"Race is the biggest indicator in the U.S. of whether you live near toxic waste."
That's what a Quartz author concluded after reviewing a 2016 study published in the scientific journal Environmental Research Letters.
The study found "a consistent pattern over a 30-year period of placing hazardous waste facilities in neighborhoods where poor people and people of color live." In Philadelphia, we are facing this fact firsthand in the Nicetown, Germantown and lower East Falls neighborhoods with the impending SEPTA natural gas plant.
SEPTA's defense of the location is that the plant, which will power Regional Rail operations, must be built near those neighborhoods because that is where all of the power for Regional Rail is fed. But it's time for SEPTA to really examine its history so we do not repeat past mistakes. SEPTA must ask itself: Why was the Regional Rail electric grid placed at the Midvale bus depot, which was built in the 1990s during the scope of the Environmental Research Letters study, in the first place?
SEPTA says this natural gas plant will reduce greenhouse gas emissions, but I ask, for what populations? Vulnerable communities should not be sacrificed for the good of suburban residents and higher-income Philadelphians. SEPTA is tone deaf; as it moves its entire fleet towards electric, hybrid, and environmentally friendly power sources, its history of neglect of this community and the existing Midvale facility continues.
Environmental racism is real. Environmental health impacts and disparities like asthma, respiratory disease, and brain disease are real. Our residents, our seniors, and our children are suffering.
The Environmental Protection Agency has flagged Nicetown as a neighborhood with some of the highest rates of fine particulate air pollution in the nation. In addition, children living within the 19140 zip code adjacent to the plant have some of the highest rates of asthma hospitalization in Philadelphia. That is without the addition of this natural gas plant.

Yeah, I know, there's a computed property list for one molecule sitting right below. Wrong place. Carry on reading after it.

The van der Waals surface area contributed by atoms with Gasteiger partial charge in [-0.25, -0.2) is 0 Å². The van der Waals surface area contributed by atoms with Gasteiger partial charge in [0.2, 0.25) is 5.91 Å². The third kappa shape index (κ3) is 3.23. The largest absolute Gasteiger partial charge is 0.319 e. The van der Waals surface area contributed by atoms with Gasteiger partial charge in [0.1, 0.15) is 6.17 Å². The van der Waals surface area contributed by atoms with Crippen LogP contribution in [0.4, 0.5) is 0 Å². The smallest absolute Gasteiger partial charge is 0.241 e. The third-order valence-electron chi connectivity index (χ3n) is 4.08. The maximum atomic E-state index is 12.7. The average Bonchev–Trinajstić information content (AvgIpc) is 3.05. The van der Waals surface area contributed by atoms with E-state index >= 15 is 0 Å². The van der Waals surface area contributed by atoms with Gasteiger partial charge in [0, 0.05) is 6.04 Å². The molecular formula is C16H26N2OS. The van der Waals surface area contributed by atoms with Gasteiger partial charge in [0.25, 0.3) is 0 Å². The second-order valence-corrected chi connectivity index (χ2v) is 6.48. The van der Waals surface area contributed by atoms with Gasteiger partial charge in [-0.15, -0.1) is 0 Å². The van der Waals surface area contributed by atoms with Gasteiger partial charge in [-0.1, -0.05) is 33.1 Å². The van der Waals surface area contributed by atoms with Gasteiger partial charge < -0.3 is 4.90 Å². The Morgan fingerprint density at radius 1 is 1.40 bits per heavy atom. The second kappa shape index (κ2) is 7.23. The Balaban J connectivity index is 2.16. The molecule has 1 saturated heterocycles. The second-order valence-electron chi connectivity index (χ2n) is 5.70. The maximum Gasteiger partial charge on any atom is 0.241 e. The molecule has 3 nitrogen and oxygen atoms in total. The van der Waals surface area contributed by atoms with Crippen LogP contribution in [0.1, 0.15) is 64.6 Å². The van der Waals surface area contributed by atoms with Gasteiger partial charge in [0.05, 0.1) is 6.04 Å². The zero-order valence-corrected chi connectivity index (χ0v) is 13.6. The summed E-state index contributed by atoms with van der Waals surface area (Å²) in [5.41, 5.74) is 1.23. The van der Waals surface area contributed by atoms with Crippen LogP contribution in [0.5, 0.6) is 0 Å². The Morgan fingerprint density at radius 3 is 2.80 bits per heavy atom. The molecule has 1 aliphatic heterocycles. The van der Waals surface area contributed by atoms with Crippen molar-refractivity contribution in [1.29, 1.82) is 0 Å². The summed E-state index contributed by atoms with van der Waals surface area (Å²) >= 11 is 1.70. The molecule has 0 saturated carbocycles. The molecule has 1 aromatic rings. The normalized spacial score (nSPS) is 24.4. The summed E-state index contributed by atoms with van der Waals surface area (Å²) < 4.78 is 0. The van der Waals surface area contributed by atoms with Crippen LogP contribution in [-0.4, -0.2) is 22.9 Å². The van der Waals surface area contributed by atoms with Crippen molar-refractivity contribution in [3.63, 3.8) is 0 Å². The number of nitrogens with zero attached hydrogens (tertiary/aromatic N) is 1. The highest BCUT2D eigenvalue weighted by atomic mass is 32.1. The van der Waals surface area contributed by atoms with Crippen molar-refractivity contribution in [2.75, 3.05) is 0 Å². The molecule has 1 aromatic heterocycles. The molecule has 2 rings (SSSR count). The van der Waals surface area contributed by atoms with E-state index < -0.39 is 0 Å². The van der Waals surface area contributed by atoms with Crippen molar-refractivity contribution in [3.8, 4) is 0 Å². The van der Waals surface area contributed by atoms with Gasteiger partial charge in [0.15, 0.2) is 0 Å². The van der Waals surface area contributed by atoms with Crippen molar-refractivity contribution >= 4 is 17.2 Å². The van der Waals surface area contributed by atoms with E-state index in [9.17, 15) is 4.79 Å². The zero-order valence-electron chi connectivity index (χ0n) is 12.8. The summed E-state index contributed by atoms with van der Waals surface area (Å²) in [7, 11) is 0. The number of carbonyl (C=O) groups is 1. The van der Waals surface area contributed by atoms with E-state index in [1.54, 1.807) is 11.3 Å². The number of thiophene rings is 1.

Soon after SEPTA announced plans to build a natural gas power plant in Nicetown, I repeatedly asked SEPTA to halt the project and perform a health impact study to learn how the particulate matter released by the plant would affect the community. When it did not, I appealed to Air Management Services to not grant SEPTA the necessary air permit to build the facility.
At the time I said, "We just do not know the long-term environmental impact that this type of natural gas plant can have in a residential neighborhood like Nicetown." That point still stands.
The Nicetown neighbors have a fierce brigade of fighters who have been on the front line for years opposing the gas plant on behalf of the health of nearby residents. Neighbors and environmentalists have done their due diligence, reaching out to city agencies and departments, my office, and state elected officials. We are now a mobilized group of elected officials, activists and neighborhood residents joined together to oppose the bull-in-a-China-cabinet approach to building a potentially hazardous facility near lower-income neighborhoods of color.
That Environmental Research Letters study found that minorities and low-income neighborhoods are targeted by hazardous facilities' developers because those communities typically do not have the resources or political pull to mount opposition.
But this time, in the Nicetown and Germantown communities that I serve, they do.
Cindy Bass is the Philadelphia city councilwoman for the Eighth District.